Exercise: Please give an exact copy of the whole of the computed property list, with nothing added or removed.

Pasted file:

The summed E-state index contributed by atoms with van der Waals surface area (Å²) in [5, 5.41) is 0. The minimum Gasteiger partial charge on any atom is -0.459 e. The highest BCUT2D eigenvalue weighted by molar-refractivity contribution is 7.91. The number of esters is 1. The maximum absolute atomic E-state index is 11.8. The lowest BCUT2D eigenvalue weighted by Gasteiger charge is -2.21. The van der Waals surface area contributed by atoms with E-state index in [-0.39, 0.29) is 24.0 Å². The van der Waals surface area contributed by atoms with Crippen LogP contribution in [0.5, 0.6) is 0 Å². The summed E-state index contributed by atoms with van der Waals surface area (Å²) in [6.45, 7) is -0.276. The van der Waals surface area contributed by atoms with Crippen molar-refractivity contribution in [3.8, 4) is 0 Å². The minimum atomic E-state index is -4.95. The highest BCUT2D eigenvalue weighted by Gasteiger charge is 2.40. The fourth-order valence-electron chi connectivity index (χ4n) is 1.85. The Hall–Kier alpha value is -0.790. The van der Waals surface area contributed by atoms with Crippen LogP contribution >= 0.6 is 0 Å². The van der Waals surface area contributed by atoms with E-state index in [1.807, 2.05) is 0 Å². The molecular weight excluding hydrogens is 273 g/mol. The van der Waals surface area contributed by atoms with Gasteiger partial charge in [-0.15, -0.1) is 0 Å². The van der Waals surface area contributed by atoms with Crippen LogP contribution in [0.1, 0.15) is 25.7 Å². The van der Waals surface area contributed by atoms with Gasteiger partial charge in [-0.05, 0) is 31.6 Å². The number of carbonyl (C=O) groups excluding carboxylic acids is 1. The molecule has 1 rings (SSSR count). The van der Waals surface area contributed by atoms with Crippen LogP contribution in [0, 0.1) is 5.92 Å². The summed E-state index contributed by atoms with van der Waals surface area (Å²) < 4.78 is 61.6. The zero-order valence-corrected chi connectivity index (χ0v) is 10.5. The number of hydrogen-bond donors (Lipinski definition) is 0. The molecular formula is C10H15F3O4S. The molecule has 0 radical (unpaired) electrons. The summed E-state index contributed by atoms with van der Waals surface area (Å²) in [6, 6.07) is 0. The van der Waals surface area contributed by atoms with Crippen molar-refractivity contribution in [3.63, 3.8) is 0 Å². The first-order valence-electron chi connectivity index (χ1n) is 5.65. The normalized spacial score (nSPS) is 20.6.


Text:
The summed E-state index contributed by atoms with van der Waals surface area (Å²) in [5, 5.41) is 0. The minimum Gasteiger partial charge on any atom is -0.459 e. The highest BCUT2D eigenvalue weighted by molar-refractivity contribution is 7.91. The number of esters is 1. The maximum absolute atomic E-state index is 11.8. The lowest BCUT2D eigenvalue weighted by Gasteiger charge is -2.21. The van der Waals surface area contributed by atoms with E-state index in [-0.39, 0.29) is 24.0 Å². The van der Waals surface area contributed by atoms with Crippen LogP contribution in [0.5, 0.6) is 0 Å². The summed E-state index contributed by atoms with van der Waals surface area (Å²) in [6.45, 7) is -0.276. The van der Waals surface area contributed by atoms with Crippen molar-refractivity contribution in [3.8, 4) is 0 Å². The minimum atomic E-state index is -4.95. The highest BCUT2D eigenvalue weighted by Gasteiger charge is 2.40. The fourth-order valence-electron chi connectivity index (χ4n) is 1.85. The Hall–Kier alpha value is -0.790. The van der Waals surface area contributed by atoms with Crippen LogP contribution >= 0.6 is 0 Å². The van der Waals surface area contributed by atoms with E-state index in [1.807, 2.05) is 0 Å². The molecular weight excluding hydrogens is 273 g/mol. The van der Waals surface area contributed by atoms with Gasteiger partial charge in [-0.15, -0.1) is 0 Å². The van der Waals surface area contributed by atoms with Crippen LogP contribution in [0.1, 0.15) is 25.7 Å². The van der Waals surface area contributed by atoms with Gasteiger partial charge in [-0.05, 0) is 31.6 Å². The number of carbonyl (C=O) groups excluding carboxylic acids is 1. The molecule has 1 rings (SSSR count). The van der Waals surface area contributed by atoms with Crippen LogP contribution in [0, 0.1) is 5.92 Å². The summed E-state index contributed by atoms with van der Waals surface area (Å²) < 4.78 is 61.6. The zero-order valence-corrected chi connectivity index (χ0v) is 10.5. The number of hydrogen-bond donors (Lipinski definition) is 0. The molecular formula is C10H15F3O4S. The molecule has 0 radical (unpaired) electrons. The summed E-state index contributed by atoms with van der Waals surface area (Å²) in [6, 6.07) is 0. The van der Waals surface area contributed by atoms with Crippen molar-refractivity contribution in [3.63, 3.8) is 0 Å². The first-order valence-electron chi connectivity index (χ1n) is 5.65. The normalized spacial score (nSPS) is 20.6.